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Natural Language Processing (commonly abbreviated NLP) is the analysis of human language (usually as text input) to formulate understanding of the meaning (whether through semantic associations, statistics, some combination or other techniques) of the human language query or statement.


No major specs published to date, but several competing RFCs and intriguing approaches exist.


Words to Vectors (commonly abbreviated Word2Vec, also known as "Word Embeddings") are text words in a given language converted into numbers, whereby one or more different numerical representations may be made for the same text. This helps associate and group text "meanings of words" , to speed up tasks like classification, reasoning and NLP.


An example would be:

Hello everyone, my name is Bryan

An NLP system should recognize that:

  • Hello' is a salutation
  • everyone is the audience to which the opening salutation was directed
  • my correlates the upcoming noun to a person (namely, the person entering the query, if they are speaking in 1st person)
  • name indicates that it is a proper name (title or way to refer to someone or something)
  • is signifies a state of being, or a fact
  • Bryan represents the value of the fact (i.e. in computer code that might look like: name="Bryan" or name.equals("Bryan") or name->"Bryan" etc...)

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START is the the world's first Web-based question answering system, has been on-line and continuously operating since December, 1993. It has been developed by Boris Katz and his associates of the InfoLab Group at the MIT Computer Science and Artificial Intelligence Laboratory. Unlike information retrieval systems (e.g., search engines), START aims to supply users with "just the right information," instead of merely providing a list of hits. Currently, the system can answer millions of English questions about places (e.g., cities, countries, lakes, coordinates, weather, maps, demographics, political and economic systems), movies (e.g., titles, actors, directors), people (e.g., birth dates, biographies), dictionary definitions, and much, much more. Below is a list of some of the things START knows about, with example questions.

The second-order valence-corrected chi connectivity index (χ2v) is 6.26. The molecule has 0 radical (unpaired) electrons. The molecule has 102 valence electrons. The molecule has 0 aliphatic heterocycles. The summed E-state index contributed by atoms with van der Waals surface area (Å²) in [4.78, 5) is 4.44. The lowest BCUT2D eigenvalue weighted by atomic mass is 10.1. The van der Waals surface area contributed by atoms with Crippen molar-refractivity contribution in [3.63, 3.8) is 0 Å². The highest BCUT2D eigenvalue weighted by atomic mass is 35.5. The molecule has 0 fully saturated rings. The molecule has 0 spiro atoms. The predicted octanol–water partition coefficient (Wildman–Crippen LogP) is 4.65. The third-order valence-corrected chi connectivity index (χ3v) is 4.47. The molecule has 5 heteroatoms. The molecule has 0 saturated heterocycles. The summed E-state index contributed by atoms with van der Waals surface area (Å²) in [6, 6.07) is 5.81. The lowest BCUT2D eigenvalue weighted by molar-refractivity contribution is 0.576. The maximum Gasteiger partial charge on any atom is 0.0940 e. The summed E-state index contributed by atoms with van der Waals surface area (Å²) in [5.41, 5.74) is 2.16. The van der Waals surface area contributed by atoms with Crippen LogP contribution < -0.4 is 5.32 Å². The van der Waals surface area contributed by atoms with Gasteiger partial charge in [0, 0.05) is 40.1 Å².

External Links


  1. The amazing power of word vectors:
  2. Word2Vec Tutorial - The Skip-Gram Model:
  3. Demystifying Word2Vec:
  4. An Intuitive Understanding of Word Embeddings: From Count Vectors to Word2Vec:
  5. models.word2vec – Deep learning with word2vecL (the first major "word2vec" Python lib, based on the original C library)
  6. Natural-language/JJ Parsing/VBG For/IN The/DT Web/NN:
  7. Et tu, Watson? IBM's supercomputer can critique your writing:
  8. UMBC WebBase corpus of 3B English words:

See Also

Semantic Web | AI | Text | WordNet | Translation